• Mention that you receive a lot of traffic through search engines.
  • Drop a line about how you are bold and honest about your reviews.
  • Maintain a high ratio (at least 50%)
  • If you are a memberย of any Professional Associations then don’t forget to mention it.
  • Make sure all the links you provide are working.
  • Make sure not to add a fake link, it may seriously affect your image as a reviewer.

What is it with theย RATIO?

Asย far as I know, Ratioย the most important thing to keep in mind for a reviewer.ย NetGalley Ratio is the Feedback to Approval ratio. The recommended ratio is 80%. So if you want to getย approved for the books you really want, get ready to give a feedback forย each and every book your read.

This poses a problem for reviewers like me, who take their own sweet time (sometimes even months) to post the review of aย ย particular book, either because they are lazy or as in my case, have a lot of books to review already (as I schedule review requests from authors and publishers first.) Here are some pointers for improving ratio:

  • Decide a limit for requesting books for each month and STICK TO IT.
  • Get to reading the approvedย books ASAP.
  • If you take time for reviewing then just write out a mini-review for the time being and submit it. Later on, you can edit it and write a proper one.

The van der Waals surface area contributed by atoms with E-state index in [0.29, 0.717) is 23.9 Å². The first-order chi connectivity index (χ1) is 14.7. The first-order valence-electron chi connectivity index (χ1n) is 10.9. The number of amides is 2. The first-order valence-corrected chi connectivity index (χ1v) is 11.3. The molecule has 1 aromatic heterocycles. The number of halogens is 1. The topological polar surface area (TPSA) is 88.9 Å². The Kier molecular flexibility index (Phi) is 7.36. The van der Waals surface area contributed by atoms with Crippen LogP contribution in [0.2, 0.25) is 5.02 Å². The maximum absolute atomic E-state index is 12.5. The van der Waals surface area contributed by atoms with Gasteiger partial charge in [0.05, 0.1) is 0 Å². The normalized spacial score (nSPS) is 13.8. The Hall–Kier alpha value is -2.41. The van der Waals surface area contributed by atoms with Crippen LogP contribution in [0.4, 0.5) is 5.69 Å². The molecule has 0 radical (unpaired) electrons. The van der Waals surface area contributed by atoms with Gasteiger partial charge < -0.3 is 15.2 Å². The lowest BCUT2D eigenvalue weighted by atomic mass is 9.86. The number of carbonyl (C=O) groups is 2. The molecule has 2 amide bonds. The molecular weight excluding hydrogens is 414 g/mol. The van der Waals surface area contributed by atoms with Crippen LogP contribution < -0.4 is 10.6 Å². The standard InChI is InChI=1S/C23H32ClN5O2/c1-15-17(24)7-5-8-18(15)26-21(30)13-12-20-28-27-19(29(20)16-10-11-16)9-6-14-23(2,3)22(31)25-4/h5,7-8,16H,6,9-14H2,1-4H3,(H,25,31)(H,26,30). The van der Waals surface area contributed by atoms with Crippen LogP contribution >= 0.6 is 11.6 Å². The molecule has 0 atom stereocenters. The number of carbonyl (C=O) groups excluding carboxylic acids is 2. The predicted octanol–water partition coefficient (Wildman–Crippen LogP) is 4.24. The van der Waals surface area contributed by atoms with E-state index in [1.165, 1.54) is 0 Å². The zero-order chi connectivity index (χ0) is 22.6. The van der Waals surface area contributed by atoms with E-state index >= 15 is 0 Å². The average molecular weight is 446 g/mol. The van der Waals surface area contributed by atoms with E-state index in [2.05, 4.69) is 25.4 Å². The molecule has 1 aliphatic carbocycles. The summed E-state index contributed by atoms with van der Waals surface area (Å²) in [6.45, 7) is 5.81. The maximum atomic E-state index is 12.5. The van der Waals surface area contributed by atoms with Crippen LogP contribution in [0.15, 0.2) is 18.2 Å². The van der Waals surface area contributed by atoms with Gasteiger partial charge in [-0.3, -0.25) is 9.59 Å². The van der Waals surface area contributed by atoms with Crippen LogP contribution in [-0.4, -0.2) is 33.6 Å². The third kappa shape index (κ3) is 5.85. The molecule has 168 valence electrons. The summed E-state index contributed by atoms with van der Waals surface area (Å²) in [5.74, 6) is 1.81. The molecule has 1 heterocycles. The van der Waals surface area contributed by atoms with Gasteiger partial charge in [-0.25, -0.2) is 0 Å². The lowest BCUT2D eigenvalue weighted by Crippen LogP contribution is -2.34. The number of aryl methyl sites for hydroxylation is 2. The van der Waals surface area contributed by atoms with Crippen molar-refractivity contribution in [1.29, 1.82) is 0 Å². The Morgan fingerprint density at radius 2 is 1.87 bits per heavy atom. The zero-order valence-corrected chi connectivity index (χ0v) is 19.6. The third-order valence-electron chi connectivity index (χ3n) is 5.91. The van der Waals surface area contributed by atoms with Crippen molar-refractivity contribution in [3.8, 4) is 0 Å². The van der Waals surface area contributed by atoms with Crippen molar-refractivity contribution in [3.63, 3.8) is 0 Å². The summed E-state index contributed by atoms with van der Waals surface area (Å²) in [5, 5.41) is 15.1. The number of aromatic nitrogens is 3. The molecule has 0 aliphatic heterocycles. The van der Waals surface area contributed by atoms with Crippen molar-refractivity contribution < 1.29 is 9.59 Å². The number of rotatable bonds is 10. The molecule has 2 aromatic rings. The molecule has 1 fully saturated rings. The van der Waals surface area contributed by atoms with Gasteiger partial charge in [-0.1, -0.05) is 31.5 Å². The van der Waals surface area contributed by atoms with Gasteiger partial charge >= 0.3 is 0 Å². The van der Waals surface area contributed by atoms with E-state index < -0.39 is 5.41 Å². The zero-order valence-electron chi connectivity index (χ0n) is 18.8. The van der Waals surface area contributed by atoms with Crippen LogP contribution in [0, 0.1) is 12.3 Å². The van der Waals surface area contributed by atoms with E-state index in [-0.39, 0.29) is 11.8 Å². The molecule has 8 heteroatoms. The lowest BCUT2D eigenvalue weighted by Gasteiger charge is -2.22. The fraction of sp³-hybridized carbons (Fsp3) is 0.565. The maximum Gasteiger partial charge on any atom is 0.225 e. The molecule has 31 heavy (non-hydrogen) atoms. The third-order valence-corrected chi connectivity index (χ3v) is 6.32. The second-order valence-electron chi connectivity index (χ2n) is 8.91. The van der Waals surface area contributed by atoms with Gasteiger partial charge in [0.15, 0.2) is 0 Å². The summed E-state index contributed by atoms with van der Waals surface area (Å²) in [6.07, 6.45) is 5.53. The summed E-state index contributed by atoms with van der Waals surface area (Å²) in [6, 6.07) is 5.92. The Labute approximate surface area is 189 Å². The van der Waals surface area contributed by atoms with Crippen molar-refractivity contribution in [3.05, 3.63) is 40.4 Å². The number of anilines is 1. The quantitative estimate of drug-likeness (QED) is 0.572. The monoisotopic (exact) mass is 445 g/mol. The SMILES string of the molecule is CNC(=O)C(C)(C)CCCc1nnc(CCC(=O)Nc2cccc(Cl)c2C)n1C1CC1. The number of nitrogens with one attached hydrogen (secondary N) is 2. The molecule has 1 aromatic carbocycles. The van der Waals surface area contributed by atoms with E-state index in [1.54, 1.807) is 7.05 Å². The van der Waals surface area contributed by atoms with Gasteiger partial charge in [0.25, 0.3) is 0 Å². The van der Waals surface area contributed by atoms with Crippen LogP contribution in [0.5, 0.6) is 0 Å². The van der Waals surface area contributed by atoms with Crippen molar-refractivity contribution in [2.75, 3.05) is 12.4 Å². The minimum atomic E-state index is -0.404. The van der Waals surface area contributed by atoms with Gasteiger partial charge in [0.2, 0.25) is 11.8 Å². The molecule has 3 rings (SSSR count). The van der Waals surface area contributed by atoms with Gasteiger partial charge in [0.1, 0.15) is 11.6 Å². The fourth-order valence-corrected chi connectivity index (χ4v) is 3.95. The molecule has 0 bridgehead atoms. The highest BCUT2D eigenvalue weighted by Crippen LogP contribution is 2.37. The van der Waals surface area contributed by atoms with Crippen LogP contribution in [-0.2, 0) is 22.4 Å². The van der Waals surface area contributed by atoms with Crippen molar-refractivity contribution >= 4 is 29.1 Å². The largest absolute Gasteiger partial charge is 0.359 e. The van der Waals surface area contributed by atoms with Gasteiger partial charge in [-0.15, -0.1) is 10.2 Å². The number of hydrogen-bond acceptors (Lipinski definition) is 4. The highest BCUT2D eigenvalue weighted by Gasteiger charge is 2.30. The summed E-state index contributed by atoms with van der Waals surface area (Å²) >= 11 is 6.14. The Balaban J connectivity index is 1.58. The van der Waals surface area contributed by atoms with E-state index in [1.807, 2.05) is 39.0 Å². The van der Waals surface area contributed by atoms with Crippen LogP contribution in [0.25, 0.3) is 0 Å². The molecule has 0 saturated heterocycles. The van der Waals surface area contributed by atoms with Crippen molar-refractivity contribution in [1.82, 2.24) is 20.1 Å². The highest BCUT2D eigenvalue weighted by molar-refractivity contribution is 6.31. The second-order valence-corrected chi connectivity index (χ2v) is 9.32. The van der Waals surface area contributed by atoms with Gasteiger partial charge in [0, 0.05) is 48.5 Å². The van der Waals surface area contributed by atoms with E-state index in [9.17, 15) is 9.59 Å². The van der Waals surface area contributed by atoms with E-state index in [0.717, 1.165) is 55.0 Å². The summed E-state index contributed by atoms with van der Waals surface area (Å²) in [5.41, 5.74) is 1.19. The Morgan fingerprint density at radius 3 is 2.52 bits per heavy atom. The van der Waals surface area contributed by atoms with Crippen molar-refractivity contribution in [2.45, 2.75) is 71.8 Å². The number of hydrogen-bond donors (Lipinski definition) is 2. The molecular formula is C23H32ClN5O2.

• If you think the book deserves 1-2 stars then don’t waste your time writing a full-fledged review for it on your blog. Just write a short review for the feedback and copy-paste it on your Goodreads and then FORGET about it and move on to the next book. (Don’t do it for the publishers you really like as your blog review link is important if you want to read their books in future.)

Why were youย rejected?

  • Territorial reasons- If below the request button some namesย are specified, like US, UK, etc, and youimages are not from these places, then there’s 90% chance that you’ll be rejected. But, if your profile is solid, there’s always a chance for you to get approved (however small it may be.)
  • Mentioning only Goodreads in your “sites” won’t get you accepted by most publishers unless you have more than a thousand friends on Goodreads.
  • Wrong links, incomplete profile and poor ratio are a recipe for complete disaster.